6. 6. <ul><li>How are we doing in implementing Children’s Rights? </li></ul><ul><li>UNCRC adopted as guiding principles </li></ul><ul><li>Advocacy for Children in Need on a statutory footing </li></ul><ul><li>Participation structures (local and national) </li></ul><ul><li>5-year plan to address the UN Concluding Observations </li></ul><ul><li>But…. </li></ul><ul><li>Issues in areas of </li></ul><ul><li>bullying, mental health services, child poverty rates, LAC outcomes still poor, awareness of UNCRC and children's rights amongst children low as well as non-devolved issues. </li></ul>
  7. 7. Recommendations on LAC from NGO alternative report / 2008 UN Concluding Observations <ul><li>LA should provide a range of quality placements to meet needs of CYP </li></ul><ul><li>CYP in care are able to maintain secure and enjoyable placements </li></ul><ul><li>Improvements in frontline services in health esp. mental health, education and social services for LAC </li></ul><ul><li>All LAC in Wales to have access to independent advocacy and support in raising concerns </li></ul><ul><li>Increased accommodation options for care leavers including supported lodgings and ability to stay in foster placements </li></ul>
  8. 8. <ul><li>Advocacy in Wales since the Waterhouse Report ‘Lost in Care’ 2000 </li></ul><ul><li>Cardiff University study (2005) – key messages </li></ul><ul><li>Understanding of Advocacy </li></ul><ul><li>Right to independent support </li></ul><ul><li>Accessible and visible </li></ul><ul><li>Complaints </li></ul><ul><li>Part of the wider participation agenda </li></ul><ul><li>Advocacy beyond social services </li></ul><ul><li>Independent </li></ul><ul><li>“ A pressing need for change seems hard to refute” </li></ul>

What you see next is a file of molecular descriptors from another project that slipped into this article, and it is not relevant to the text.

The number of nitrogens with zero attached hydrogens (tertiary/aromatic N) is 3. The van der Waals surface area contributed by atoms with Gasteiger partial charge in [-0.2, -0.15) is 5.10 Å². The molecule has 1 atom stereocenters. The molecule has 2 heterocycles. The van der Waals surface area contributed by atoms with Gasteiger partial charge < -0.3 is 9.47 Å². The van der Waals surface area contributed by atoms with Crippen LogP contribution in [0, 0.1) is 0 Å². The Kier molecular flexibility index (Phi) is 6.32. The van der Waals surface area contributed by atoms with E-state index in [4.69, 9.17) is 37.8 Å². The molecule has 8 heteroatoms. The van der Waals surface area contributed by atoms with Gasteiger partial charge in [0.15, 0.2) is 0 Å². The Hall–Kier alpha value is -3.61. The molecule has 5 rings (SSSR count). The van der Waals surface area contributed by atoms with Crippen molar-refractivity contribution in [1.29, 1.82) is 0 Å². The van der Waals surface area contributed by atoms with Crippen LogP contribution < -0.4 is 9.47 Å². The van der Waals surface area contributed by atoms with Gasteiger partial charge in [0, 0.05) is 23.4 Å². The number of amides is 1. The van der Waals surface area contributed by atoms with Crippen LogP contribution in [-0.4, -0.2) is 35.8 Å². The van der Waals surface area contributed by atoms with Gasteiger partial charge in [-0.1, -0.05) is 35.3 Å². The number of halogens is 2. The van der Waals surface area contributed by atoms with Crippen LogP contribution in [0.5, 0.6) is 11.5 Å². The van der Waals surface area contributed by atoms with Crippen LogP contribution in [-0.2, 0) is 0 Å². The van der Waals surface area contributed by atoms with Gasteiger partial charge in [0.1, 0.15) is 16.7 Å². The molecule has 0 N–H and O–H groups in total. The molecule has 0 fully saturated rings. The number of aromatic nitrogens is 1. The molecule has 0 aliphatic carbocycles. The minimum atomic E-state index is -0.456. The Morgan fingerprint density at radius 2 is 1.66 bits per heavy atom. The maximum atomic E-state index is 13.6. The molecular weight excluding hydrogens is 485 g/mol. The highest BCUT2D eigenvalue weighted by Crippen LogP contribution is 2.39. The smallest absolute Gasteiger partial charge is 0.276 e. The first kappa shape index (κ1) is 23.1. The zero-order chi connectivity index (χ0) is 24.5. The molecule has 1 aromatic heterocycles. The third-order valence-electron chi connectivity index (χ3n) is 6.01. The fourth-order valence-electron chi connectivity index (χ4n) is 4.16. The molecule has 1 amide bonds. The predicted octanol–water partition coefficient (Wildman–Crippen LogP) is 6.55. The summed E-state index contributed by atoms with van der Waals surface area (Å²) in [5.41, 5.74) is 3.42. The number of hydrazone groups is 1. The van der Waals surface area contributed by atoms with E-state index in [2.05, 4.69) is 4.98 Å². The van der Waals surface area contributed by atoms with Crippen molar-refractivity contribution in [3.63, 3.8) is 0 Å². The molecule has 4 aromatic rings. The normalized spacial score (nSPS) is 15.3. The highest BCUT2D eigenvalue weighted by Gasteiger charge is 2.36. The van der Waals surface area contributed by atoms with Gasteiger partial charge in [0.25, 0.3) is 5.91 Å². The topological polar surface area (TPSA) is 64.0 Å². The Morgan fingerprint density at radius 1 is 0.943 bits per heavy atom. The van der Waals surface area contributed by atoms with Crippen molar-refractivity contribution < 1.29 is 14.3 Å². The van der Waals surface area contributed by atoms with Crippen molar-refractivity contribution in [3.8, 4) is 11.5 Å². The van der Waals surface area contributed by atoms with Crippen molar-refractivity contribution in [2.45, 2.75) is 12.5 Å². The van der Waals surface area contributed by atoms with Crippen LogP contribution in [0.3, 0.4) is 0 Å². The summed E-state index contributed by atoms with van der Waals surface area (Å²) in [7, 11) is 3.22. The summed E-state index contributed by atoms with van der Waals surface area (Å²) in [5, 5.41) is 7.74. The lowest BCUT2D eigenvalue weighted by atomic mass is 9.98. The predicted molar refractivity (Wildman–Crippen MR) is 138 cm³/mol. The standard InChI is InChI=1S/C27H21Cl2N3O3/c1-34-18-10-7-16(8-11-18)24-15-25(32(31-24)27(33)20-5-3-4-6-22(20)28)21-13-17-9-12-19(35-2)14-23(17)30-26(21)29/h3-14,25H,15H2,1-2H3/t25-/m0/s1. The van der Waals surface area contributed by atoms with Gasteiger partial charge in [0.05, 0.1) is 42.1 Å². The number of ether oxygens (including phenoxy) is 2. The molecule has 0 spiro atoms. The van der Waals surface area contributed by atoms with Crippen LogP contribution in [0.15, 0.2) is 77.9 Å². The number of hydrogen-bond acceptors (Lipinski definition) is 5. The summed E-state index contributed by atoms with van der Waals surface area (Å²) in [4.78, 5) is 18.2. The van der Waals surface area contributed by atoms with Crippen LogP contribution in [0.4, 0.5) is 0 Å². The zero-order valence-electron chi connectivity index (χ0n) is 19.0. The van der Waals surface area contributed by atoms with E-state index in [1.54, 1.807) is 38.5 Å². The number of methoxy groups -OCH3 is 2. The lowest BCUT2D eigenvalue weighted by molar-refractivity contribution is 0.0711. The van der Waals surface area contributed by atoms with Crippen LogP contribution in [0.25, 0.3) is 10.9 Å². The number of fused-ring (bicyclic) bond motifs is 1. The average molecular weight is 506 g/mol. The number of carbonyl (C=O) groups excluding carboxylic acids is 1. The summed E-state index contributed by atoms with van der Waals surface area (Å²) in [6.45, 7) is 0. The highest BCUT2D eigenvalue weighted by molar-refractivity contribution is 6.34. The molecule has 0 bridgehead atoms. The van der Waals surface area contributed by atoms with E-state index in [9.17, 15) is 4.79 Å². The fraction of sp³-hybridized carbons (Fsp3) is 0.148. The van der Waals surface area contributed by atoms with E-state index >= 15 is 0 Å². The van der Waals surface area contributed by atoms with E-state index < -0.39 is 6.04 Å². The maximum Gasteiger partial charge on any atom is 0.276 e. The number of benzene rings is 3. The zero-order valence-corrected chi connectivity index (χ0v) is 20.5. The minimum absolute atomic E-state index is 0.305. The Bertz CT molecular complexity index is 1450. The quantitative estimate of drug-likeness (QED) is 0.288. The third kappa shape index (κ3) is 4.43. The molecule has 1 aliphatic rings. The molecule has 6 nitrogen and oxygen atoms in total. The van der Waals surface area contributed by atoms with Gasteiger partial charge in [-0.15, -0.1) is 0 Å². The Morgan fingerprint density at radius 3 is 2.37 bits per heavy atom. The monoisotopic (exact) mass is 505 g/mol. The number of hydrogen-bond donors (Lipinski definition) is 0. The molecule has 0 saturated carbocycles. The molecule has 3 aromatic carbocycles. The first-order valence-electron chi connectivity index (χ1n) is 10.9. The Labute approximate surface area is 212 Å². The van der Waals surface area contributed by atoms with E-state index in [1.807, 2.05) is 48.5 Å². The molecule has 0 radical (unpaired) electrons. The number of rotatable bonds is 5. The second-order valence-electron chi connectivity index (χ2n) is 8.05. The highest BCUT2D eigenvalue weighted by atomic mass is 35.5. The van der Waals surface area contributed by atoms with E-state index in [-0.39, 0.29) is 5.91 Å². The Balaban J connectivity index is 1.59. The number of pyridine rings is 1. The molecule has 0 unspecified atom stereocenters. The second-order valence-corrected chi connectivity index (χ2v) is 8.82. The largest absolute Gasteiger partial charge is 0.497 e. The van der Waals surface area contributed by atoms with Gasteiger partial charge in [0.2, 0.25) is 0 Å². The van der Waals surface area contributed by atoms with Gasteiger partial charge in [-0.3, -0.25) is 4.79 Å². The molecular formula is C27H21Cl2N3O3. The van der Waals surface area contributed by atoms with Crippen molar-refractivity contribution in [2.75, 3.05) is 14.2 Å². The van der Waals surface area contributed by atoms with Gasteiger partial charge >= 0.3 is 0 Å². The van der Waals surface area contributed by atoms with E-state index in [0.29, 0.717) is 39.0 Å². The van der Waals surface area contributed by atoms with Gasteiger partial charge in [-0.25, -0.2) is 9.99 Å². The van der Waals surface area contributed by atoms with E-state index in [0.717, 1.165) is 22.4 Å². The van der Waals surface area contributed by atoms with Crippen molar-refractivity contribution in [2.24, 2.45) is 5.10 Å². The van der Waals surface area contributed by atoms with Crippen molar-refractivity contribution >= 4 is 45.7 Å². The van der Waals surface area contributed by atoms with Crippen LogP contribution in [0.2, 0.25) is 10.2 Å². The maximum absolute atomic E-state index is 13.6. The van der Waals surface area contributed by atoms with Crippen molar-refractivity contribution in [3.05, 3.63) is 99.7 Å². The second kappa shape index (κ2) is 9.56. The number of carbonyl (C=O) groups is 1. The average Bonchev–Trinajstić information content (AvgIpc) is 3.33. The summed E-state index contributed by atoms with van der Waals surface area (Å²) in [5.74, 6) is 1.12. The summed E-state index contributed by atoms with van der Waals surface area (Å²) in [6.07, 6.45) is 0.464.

9. 9. <ul><li>Welsh Assembly Government's New Model </li></ul><ul><li>Open Access Advocacy – Universal </li></ul><ul><li>Integrated Specialist Advocacy Services </li></ul><ul><li>Quality and Consistency </li></ul><ul><li>Participation of Children and Young People </li></ul>
  10. 10. <ul><li>Welsh Assembly Government’s Actions </li></ul><ul><li>MEIC – National Advocacy and Helpline Advice Service </li></ul><ul><li>Joint / Regional commissioning of integrated specialist advocacy services </li></ul><ul><li>Training and nationally recognised Qualification </li></ul><ul><li>Children’s Advocacy Unit </li></ul><ul><li>National Independent Advocacy Board </li></ul><ul><li>Effective use of the National Standards for Advocacy Services </li></ul>
  11. 12. <ul><li>Commissioning arrangements </li></ul><ul><li>Pressure on existing services </li></ul><ul><li>Raising awareness and accessibility </li></ul><ul><li>Joint working amongst advocacy providers </li></ul><ul><li>Gaps and limitations in service provisions </li></ul><ul><li>Impact of the Recession – unravelling? </li></ul>Key Pressure Points
  12. 14. October 20 th – time bomb Cuts Cuts Cuts WHAT THEN FOR CHILDREN’S RIGHTS AND ADVOCACY ?
  13. 15. Sean O’Neill [email_address] Children in Wales Diolch am Gwrando – Thank you for Listening